Leading animal welfare organisations have joined forces to release a set of guidelines for the unregulated profession of dog walking.
Dogs Trust, Pet Industry Federation (PIF) and RSPCA all worked together to produce the Professional Dog Walkers’ Guidelines in a bid to ensure the best welfare for dogs who are being walked by professional dog walkers employed by their owners.
The guidelines also aim to ensure high welfare standards and assist the dog walkers in meeting the requirement of the Animal Welfare Act.
The guidance outlines:
- How walkers can ensure they understand a dog’s indvidual needs
- Best wayst o transport animals safely
- How to provide exercise properly
- Best practice for walking in a group or walking alone
- How to return the dog home
- How to react in an emergancy
- The need for all walkers to be trained in canine first aid and always carry a first aid kit in their vehicle.
Recent Dogs Trust research revealed that there is a growing demand for dog walkers and 13% admit to counting on them to ensure their dog gets enough exercise.
With owners increasingly having more demanding working hours a clear dependency was emerging and it is this that led the group of leading animal welfare organisations to create those guidelines.
Serving to advise dog owners, Local Authorities and the profession on best practice to ensure man’s best friend is protected, these guidelines have been designed with dog welfare at its core.
RSPCA dog welfare expert, Dr Sam Gaines, said: “Dog walker are currently unregulated and unlicensed meaning there are no check on who these people are and how they ensure the needs of the dogs in their care are being met.
“We felt it was extremely important – not only for the welfare of dogs, but also for dog walkers themselves – to produce a set of guidelines to ensure that dogs are always being well looked after and to guarantee that dog walker know what is expected of them. We hope these new guidelines will also help dog owners make informed decisions when choosing the right dog walker for them and their pet.”
To date only a small number of local authorities have introduced any form of regulation for local dog walkers and, as such, it can be a postcode lottery in the quality of service provided.
Dogs Trust Veterinary Director, Paula Boyden, says: “The unregulated dog walking industry is a minefield for owners and we want to make it safer for all involved. Worryingly, almost 60% of owners have no contract of legal agreement in place with their dog walker to protect them and their dog.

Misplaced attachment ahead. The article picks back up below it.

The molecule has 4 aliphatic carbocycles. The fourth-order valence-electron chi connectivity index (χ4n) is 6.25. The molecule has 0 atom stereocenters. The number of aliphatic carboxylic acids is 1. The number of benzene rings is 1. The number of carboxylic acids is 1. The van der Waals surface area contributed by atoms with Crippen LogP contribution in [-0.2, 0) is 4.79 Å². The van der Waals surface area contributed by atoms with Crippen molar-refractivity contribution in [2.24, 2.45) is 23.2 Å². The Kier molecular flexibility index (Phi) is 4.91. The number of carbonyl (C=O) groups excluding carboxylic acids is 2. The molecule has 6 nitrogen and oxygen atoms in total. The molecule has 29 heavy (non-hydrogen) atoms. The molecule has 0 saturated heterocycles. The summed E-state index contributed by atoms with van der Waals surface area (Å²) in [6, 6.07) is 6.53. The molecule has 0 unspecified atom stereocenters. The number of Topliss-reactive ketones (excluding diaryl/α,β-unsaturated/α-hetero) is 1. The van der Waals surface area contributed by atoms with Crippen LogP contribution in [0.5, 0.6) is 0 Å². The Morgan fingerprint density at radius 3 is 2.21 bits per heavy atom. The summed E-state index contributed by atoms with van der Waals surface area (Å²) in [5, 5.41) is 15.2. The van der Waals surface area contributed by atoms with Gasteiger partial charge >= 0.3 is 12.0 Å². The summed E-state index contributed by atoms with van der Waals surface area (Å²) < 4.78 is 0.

“We have worked with the RSPCA and PIF to create a workable set of guidelines that can provide information for local authorities and provide a framework for dog walkers, as well as helping pet owners understand what they should expect from a suitable dog walker.”
Dog ownership has changed over the decades as our lives get busier and RSPCA research has shown that 22% of dogs spend four or more hours along during the average weekday. Employing a dog walker helps to ensure your dog is not left alone for too long. These guidelines will help dog owners to ensure that their four-legged friends are in the best hands possible when they’re not at home.
PIF CEO, Nigel Baker, said: “Professional dog waling is certainly a fast-growing pet service, both in its own right and as an additional service offered by a range of pet businesses. This makes it all the more important that a comprehensive framework exists to help guide businesses about best practice in dog walking; and provide dog owners with a benchmark of what they should look for when using a professional dog walker. By doing so, the intention is that these guidelines will raise standards in this unregulated industry and help to safeguard animal welfare.”
The guidelines also serve as a reminder to walkers how to ensure they are responsible when working in the environment, aorund other people and around other aninals, as well as advising how to comply with relevent legislation.
For more information and to download the guidelines, visit https://www.rspca.org.uk/adviceandwelfare/pets/dogs/behaviour.